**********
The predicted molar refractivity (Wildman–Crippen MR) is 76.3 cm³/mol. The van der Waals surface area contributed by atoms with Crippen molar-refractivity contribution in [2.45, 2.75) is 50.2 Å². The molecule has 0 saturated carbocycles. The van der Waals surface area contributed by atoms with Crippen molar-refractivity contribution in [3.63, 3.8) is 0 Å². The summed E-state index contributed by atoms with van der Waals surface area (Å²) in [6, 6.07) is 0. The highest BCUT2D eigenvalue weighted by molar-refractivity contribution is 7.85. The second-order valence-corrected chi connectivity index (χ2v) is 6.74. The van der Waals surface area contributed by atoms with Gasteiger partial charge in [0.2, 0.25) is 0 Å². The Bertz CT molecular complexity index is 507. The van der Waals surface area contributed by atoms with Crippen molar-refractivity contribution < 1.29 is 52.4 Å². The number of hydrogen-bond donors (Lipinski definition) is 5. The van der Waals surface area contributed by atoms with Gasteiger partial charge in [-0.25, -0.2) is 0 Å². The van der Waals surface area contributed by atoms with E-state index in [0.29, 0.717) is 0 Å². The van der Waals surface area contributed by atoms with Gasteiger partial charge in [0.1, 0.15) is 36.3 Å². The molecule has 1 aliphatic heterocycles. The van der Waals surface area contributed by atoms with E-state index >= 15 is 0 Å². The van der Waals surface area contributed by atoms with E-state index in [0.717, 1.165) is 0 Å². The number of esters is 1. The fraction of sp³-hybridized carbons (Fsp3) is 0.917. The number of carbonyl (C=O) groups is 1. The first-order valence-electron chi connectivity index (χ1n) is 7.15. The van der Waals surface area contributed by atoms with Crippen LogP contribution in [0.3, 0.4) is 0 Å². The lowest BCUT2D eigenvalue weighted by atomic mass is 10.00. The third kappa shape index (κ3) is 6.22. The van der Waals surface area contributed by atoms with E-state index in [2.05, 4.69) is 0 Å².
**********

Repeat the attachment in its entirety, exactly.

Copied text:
The predicted molar refractivity (Wildman–Crippen MR) is 76.3 cm³/mol. The van der Waals surface area contributed by atoms with Crippen molar-refractivity contribution in [2.45, 2.75) is 50.2 Å². The molecule has 0 saturated carbocycles. The van der Waals surface area contributed by atoms with Crippen molar-refractivity contribution in [3.63, 3.8) is 0 Å². The summed E-state index contributed by atoms with van der Waals surface area (Å²) in [6, 6.07) is 0. The highest BCUT2D eigenvalue weighted by molar-refractivity contribution is 7.85. The second-order valence-corrected chi connectivity index (χ2v) is 6.74. The van der Waals surface area contributed by atoms with Gasteiger partial charge in [0.2, 0.25) is 0 Å². The Bertz CT molecular complexity index is 507. The van der Waals surface area contributed by atoms with Crippen molar-refractivity contribution < 1.29 is 52.4 Å². The number of hydrogen-bond donors (Lipinski definition) is 5. The van der Waals surface area contributed by atoms with Gasteiger partial charge in [-0.25, -0.2) is 0 Å². The van der Waals surface area contributed by atoms with E-state index in [0.29, 0.717) is 0 Å². The van der Waals surface area contributed by atoms with Gasteiger partial charge in [0.1, 0.15) is 36.3 Å². The molecule has 1 aliphatic heterocycles. The van der Waals surface area contributed by atoms with E-state index >= 15 is 0 Å². The van der Waals surface area contributed by atoms with E-state index in [0.717, 1.165) is 0 Å². The number of esters is 1. The fraction of sp³-hybridized carbons (Fsp3) is 0.917. The number of carbonyl (C=O) groups is 1. The first-order valence-electron chi connectivity index (χ1n) is 7.15. The van der Waals surface area contributed by atoms with Crippen LogP contribution in [0.3, 0.4) is 0 Å². The lowest BCUT2D eigenvalue weighted by atomic mass is 10.00. The third kappa shape index (κ3) is 6.22. The van der Waals surface area contributed by atoms with E-state index in [2.05, 4.69) is 0 Å².